A council divided: Mayoral candidates

Economy and employment top concerns in community

Sicamous’ first all-candidates meeting was held last Thursday.

Supporting local business while attracting new employment opportunities to the community seemed to take priority among the minds of voters attending Sicamous’ first all-candidates meeting last Thursday.

Candidates for mayor and council were asked several questions related to the economy and employment at the Sicamous chamber-sponsored event. The first question of the evening to the mayoral candidates set the tone for much of the event: how would you make Sicamous sustainable? Sheldon Ready said he would focus on private-sector diversification and making Sicamous a centre of wellness. Darrell Trouton said he would want to hear from the business community first, but suggested a low-cost campground is needed, with the idea of focusing on Sicamous’ roots and natural strengths. Incumbent Mayor Malcolm MacLeod noted what the current council has done, including work on the CP Rail discontinuance with the goal of making a multi-use trail corridor, and the creation of a tourism-related education facility. Former mayor Lorraine March said she would work with Shuswap Economic Development to make sure nothing is being missed.

Councillors were then asked how they would retain Sicamous’ working population. Terry Rysz suggested Sicamous could make a go at it as a bedroom community. Greg Kyllo emphasized the need for a “can-do” attitude at district hall that would find a way to make things happen. Joan Thomson recommended that the district set up its own economic development committee. Charlotte Hutchinson said the district needs to keep promoting its recreational side. Fred Busch said Sicamous needs to capitalize on its assets, and suggested the community would be an ideal location for a warehouse for transportation companies. Lynn Miller suggested an attitude change is needed, that the district has to be inviting. Kevin Kruger called for a more selfless approach to making change happen. Don Richardson encouraged positive thinking to come up with innovative ways to capture and retain business. Diana Stooshnov said the district has to provide opportunities for home-based businesses to grow and flourish. Jerry Silva touted the wisdom of group thinking, and said he would work with council to explore all options. And Terry Sinton said every possible outdoor pursuit is already available  – the goal is to seek out businesses that complement what the community has to offer.

Barry Chafe and Sharon Gibb, school district trustee candidates for Sicamous Malakwa, also had an opportunity to introduce themselves and speak to concerns relating to declining enrolment and the cutting of vice-principal positions at local schools. Both spoke passionately about the health of their schools and making students the number-one priority.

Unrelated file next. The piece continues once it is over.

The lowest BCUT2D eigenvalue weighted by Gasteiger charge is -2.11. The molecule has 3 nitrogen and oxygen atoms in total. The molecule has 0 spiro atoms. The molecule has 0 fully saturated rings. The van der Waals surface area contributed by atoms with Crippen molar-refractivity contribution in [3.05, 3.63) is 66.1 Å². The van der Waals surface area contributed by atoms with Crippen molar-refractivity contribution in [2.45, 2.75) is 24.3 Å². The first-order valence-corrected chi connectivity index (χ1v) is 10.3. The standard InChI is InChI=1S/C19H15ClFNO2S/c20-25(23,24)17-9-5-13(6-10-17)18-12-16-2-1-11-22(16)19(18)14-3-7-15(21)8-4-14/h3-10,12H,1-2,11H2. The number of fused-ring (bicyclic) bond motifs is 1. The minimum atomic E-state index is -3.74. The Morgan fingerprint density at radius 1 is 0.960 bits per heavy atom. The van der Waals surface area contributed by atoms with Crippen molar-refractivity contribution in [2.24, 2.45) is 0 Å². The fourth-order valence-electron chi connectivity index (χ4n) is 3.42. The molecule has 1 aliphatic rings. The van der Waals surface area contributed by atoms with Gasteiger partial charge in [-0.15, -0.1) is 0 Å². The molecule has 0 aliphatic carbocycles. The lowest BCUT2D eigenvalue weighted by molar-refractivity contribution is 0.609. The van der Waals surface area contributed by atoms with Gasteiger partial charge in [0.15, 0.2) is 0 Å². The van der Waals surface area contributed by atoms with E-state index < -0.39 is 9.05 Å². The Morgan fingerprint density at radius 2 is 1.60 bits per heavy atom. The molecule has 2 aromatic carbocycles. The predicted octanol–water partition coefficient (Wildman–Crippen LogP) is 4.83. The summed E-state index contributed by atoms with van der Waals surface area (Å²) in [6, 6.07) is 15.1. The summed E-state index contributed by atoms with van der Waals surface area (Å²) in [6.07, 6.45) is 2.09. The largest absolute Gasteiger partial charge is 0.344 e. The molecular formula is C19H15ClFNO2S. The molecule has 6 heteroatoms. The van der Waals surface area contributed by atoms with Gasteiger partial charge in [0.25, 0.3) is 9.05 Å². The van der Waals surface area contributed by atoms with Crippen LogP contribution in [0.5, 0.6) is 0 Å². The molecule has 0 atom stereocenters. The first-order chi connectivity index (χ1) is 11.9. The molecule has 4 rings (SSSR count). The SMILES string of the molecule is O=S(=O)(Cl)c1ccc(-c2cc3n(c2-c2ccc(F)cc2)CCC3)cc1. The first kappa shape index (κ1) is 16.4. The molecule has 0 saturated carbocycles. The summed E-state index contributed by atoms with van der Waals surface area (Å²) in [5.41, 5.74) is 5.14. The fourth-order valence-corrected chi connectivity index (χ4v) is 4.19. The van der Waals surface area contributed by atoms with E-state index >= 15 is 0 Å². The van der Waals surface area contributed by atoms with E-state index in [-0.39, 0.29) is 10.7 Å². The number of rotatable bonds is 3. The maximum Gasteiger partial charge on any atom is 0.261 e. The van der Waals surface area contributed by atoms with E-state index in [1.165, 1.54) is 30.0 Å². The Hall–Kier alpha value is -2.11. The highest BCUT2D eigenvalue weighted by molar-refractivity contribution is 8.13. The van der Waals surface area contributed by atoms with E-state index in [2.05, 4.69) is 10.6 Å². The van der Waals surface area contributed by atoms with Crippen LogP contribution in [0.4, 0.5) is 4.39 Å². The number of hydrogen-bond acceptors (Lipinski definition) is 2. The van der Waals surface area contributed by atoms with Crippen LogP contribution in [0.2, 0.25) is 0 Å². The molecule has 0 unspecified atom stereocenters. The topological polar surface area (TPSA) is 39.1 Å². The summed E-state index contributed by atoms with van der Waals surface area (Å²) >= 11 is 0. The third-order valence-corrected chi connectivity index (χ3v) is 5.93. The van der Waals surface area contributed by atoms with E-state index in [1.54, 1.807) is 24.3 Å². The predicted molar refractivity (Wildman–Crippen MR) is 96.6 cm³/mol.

While civility was maintained for the majority of the meeting, MacLeod surprised many in the audience with his introductory speech which wound up being a vitriolic attack on March. He described his term as a councillor with March as difficult and toxic.

“There was a serious problem between the staff, mayor and council. There was decisions being made that I absolutely did not agree with. I realized that with some people, common sense and fairness is not universal…,” said MacLeod. “We’ve all seen what happened the last time when we elected a mayor with no experience. From 2005 to 2009, under the direction of the previous mayor and council, your taxes increased 69 per cent… you can’t count on a mayor that can’t count.”

Later through the evening, allegiances were made clear with Busch and Silva standing strong behind MacLeod and the record of the current council. Miller, on the other hand, called the past three years the most frustrating term of her life.

“We have no committees, no communication with public works personnel or our firefighters, no public input, but worst of all, we used to spend hours in planning and now we turn it over to the staff and get a report,” said Miller.

On a lighter note, when candidates were questioned on their stand on BC Hydro’s controversial smart meters, Kyllo admitted to not being up to speed on the debate.

“What the hell’s a smart meter?” asked Kyllo, who after receiving a quick explanation, provided an equally quick response:

“I certainly haven’t any challenges with the privacy issue; however, I know having four daughters in the morning, when the hair dryers and curling irons and the showers are running non-stop, as long as they don’t suspect me as a grow op…,” said Kyllo.

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